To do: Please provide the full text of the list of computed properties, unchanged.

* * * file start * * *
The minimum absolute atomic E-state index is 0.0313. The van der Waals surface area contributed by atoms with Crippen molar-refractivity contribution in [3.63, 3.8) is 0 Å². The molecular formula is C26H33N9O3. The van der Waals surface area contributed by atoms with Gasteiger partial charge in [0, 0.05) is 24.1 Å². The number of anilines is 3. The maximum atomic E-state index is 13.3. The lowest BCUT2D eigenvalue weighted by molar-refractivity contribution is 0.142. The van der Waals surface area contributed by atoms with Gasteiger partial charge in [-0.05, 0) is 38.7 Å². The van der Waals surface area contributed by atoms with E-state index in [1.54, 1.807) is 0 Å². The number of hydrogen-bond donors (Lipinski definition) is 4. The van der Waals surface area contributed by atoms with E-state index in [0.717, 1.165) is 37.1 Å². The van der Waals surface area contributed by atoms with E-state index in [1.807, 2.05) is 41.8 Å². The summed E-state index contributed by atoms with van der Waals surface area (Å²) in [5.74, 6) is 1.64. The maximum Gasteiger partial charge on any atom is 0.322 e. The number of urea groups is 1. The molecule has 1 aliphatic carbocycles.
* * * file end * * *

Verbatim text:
The minimum absolute atomic E-state index is 0.0313. The van der Waals surface area contributed by atoms with Crippen molar-refractivity contribution in [3.63, 3.8) is 0 Å². The molecular formula is C26H33N9O3. The van der Waals surface area contributed by atoms with Gasteiger partial charge in [0, 0.05) is 24.1 Å². The number of anilines is 3. The maximum atomic E-state index is 13.3. The lowest BCUT2D eigenvalue weighted by molar-refractivity contribution is 0.142. The van der Waals surface area contributed by atoms with Gasteiger partial charge in [-0.05, 0) is 38.7 Å². The van der Waals surface area contributed by atoms with E-state index in [1.54, 1.807) is 0 Å². The number of hydrogen-bond donors (Lipinski definition) is 4. The van der Waals surface area contributed by atoms with E-state index in [0.717, 1.165) is 37.1 Å². The van der Waals surface area contributed by atoms with E-state index in [1.807, 2.05) is 41.8 Å². The summed E-state index contributed by atoms with van der Waals surface area (Å²) in [5.74, 6) is 1.64. The maximum Gasteiger partial charge on any atom is 0.322 e. The number of urea groups is 1. The molecule has 1 aliphatic carbocycles.